Lewis is also much impressed by Islamic history-writing: “The first thing that strikes us is its immense richness and variety, as contrasted with other history-writing civilizations. It has been calculated that the historical literature of medieval Islam is far greater in bulk, just in Arabic, that the literature of medieval eastern and western Christendom in Latin, Greek and all the vernaculars combined.” It would be interesting to know whether the availability of paper, common in the Islamic world long before it reached Europe, had anything to do with this. “Islam, from the very beginning, has attached enormous importance to history. Indeed, in many parts of the world, reliable history begins with the advent of Islam (p. 406).” This last applies particularly to India. Lewis also stresses that Muslim historians were scrupulous with their facts – and as frank about their defeats as about their victories. It seems strange that with all this material to transmit, printing did not “take off” until the 19th Century.

One can almost see Lewis licking his lips as he describes in an early essay (1960) the opening of access to The Ottoman Archives, which date back to 1453, when they began to be kept in Istanbul; but their perils started when the Empire came to an end in 1923. However, when nearly 200 “bales” faced what is now called recycling, the scandal involved ensured their proper treatment. Official obstruction over the centuries to their inspection has ceased and now researchers have merely to face “a difficult language and an obscure script . . . an involved chancery style and a highly technical official vocabulary (p. 419).” Lewis makes clear just how hard a job this will be.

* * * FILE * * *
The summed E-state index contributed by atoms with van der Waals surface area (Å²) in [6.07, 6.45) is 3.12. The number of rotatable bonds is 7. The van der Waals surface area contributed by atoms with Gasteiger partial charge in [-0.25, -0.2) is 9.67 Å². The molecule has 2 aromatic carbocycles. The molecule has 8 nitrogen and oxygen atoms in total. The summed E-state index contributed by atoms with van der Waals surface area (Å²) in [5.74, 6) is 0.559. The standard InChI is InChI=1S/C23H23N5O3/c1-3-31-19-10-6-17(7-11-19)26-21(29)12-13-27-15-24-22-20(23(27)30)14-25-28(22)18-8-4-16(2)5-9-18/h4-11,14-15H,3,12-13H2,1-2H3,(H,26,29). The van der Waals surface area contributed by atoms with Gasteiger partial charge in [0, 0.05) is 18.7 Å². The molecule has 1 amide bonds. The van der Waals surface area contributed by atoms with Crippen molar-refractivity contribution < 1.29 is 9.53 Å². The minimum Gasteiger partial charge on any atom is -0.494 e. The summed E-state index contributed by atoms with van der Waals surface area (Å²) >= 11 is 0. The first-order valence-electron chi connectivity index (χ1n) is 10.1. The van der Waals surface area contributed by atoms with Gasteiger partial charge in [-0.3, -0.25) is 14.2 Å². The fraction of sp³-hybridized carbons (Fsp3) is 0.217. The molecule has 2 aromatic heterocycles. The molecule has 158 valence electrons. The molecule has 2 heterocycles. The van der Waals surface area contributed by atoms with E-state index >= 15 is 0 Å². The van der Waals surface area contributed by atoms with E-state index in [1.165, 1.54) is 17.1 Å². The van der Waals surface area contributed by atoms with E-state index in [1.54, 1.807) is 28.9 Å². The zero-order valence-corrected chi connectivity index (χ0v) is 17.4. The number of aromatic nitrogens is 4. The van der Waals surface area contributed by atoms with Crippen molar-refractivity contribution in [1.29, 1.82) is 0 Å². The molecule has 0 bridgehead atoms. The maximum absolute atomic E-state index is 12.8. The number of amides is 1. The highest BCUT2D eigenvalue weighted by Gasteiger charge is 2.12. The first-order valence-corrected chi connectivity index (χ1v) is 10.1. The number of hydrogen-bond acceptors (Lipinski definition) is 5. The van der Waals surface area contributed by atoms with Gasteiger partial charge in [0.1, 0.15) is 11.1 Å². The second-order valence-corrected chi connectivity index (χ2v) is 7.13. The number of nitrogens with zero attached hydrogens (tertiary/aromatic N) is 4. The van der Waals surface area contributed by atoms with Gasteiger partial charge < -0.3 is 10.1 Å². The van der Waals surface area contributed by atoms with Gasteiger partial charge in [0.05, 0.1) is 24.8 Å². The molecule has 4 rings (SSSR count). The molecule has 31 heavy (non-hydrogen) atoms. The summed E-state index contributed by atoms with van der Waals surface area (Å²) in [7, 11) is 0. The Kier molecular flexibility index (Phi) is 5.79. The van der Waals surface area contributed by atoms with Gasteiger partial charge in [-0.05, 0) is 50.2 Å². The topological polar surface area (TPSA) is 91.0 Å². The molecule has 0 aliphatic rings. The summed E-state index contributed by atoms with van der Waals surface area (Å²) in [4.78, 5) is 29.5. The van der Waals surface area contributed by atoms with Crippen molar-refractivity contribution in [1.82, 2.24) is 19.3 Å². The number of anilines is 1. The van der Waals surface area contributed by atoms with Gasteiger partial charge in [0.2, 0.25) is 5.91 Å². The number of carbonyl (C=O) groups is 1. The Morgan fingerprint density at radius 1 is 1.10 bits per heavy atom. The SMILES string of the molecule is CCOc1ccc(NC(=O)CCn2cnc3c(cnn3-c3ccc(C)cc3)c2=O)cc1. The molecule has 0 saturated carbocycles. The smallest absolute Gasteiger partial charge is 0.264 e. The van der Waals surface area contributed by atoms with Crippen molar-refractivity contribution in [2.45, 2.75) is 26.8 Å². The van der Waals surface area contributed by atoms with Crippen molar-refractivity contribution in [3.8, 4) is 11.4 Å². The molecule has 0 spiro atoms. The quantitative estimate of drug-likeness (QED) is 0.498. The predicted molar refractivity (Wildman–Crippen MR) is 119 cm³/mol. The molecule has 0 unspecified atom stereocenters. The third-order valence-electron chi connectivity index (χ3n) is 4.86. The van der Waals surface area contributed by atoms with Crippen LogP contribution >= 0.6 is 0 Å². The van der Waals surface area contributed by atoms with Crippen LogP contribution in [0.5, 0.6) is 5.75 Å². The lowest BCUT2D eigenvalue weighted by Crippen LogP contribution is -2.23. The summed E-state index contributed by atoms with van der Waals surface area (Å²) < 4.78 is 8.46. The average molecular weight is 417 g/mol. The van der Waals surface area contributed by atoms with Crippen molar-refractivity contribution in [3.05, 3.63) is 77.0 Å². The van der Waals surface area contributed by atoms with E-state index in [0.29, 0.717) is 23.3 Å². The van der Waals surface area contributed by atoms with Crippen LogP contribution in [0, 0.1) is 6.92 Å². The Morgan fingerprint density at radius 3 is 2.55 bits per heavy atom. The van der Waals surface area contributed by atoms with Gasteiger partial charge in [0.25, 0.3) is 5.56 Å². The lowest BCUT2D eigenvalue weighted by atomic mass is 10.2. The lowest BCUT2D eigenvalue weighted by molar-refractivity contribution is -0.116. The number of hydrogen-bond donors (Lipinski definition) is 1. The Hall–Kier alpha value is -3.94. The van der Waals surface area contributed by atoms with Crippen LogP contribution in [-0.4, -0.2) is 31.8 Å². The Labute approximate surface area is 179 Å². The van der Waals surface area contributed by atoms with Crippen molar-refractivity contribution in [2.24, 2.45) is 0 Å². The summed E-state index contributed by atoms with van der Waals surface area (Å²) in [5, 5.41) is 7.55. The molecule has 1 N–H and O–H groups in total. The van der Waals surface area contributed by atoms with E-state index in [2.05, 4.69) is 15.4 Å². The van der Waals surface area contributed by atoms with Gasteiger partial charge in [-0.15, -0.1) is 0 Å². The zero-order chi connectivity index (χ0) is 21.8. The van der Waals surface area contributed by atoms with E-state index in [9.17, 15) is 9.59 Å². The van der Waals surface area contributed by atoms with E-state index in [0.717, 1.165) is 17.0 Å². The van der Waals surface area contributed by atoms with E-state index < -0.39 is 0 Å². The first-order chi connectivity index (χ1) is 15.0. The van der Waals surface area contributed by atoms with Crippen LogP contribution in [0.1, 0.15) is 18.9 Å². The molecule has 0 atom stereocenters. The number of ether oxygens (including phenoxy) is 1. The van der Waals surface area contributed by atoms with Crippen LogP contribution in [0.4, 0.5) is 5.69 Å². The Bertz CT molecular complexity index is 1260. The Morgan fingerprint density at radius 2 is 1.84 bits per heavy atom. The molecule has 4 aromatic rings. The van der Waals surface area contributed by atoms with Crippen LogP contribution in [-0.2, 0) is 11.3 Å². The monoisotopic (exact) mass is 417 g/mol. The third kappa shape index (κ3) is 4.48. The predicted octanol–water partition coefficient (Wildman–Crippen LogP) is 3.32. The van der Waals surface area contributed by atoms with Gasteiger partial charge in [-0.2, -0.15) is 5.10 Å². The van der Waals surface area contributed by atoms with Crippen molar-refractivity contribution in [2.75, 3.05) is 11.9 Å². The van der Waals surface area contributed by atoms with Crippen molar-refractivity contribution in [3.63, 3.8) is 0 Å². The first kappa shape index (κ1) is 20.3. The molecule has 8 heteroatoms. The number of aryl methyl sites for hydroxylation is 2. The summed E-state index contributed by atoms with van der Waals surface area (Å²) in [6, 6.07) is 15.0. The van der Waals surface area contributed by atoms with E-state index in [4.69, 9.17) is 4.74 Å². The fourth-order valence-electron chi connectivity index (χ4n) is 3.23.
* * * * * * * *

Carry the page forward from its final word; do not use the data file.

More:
The last essay, undated and “previously unpublished” and which I suspect may have been written especially for this collection is On Occidentalism and Orientalism and is more or less a justification of the author’s specialty. It may even be a riposte to Orientalism, by the late Edward Said (1935-2003), though neither the book (which I have not read) nor the author is mentioned by Lewis. Googling a long way down an article entitled Debunking Edward Said, however, I came across “If Said can be said to have a bete noir it must surely be Bernard Lewis,” with quotations to prove it. It might be mentioned, for those who do not know it, that Edward Said, a Christian Arab born in Cairo, for many years until his death held a secure academic position in the US. Lewis quite mildly points out the natural, if irrational, resentment those from one culture feel when practically all the study of it has been carried out by members of another. Somehow we are back at the first quotation from Lewis’s essay The Taxonomy of Group Hatred: “to hate the other, the outsider… is natural and normal.” Amongst academics? God forbid!

Can this reader suggest to the editor of such a collection as this that the source of each essay be placed near the essay itself, either at its beginning or end? The information itself is there, but printed at the beginning of the volume. Some of the essays in the text, justifiably arranged thematically rather than chronologically, are headed by the date, but many are not. The absence of an Index is regrettable, but forgivable.